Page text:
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Municipal broadband haters in NC dealt a blow

Matthew Lasar, Ars Technica

"O joyous day! O rapture!" blogged a community broadband advocate on Monday. "That insidious bill [that] incumbents' pocket legislator, NC state Senator Hoyle, tried to pass to kill muni broadband networks met its final demise over the weekend."

Indeed it has. North Carolina Senator David Hoyle's (D-GA) now-defeated amendment (S-1209) was cosmetically titled "An Act to Ensure That A Local Government That Competes with Private Companies in Providing Communication Services Has The Support Of Its Citizens." But advocates of city/county backed high speed Internet projects just knew it as the Municipal-Broadband Must Die Die Die bill.

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Civil Rights 2.0: NAACP should officially reverse position on net neutrality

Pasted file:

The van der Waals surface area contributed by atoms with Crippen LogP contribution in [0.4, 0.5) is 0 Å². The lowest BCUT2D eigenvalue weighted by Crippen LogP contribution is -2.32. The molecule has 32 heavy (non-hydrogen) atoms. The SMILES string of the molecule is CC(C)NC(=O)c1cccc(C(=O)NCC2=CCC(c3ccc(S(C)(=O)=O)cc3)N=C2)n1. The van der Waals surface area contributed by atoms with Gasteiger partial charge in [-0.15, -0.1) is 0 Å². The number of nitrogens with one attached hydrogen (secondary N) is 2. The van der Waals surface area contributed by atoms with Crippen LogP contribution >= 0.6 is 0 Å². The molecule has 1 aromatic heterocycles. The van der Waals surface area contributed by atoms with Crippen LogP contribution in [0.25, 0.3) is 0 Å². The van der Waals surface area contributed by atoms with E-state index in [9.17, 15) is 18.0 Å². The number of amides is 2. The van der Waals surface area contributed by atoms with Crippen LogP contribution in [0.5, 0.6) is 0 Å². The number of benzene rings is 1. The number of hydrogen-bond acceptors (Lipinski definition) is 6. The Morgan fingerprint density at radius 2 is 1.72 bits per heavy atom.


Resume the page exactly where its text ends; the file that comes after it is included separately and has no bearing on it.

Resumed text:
Sable Verity, The Fresh Xpress

As people of color we know beyond a shadow of a doubt the way we are portrayed in the media is more about stereotypes than truth. It’s not just news media but entertainment media as well. Those in control of the images and information we consume don’t care to accurately portray people of color, or see the importance in empowering said people to help paint the fuller picture--something the NAACP has historically battled against.

The internet on the other hand, is different. Sites like the FXP and its vast network of Black writers share perspectives, opinions and truths the consumer couldn’t get anywhere else. Ask yourself how you would feel if your internet service provider decided it didn’t like such sites, and prevented your access. What if we couldn't find online:

The Oscar Grant shooting video.

Video of military abuses overseas.

Voter registration information.

Access to family planning clinics.

This is why the debate over net neutrality is so important--and why the NAACP should rethink its stance on this important civil and human rights issue.

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Time for artists to posse up to work around corporate media dominance

Davey D, Davey D's Hip Hop Corner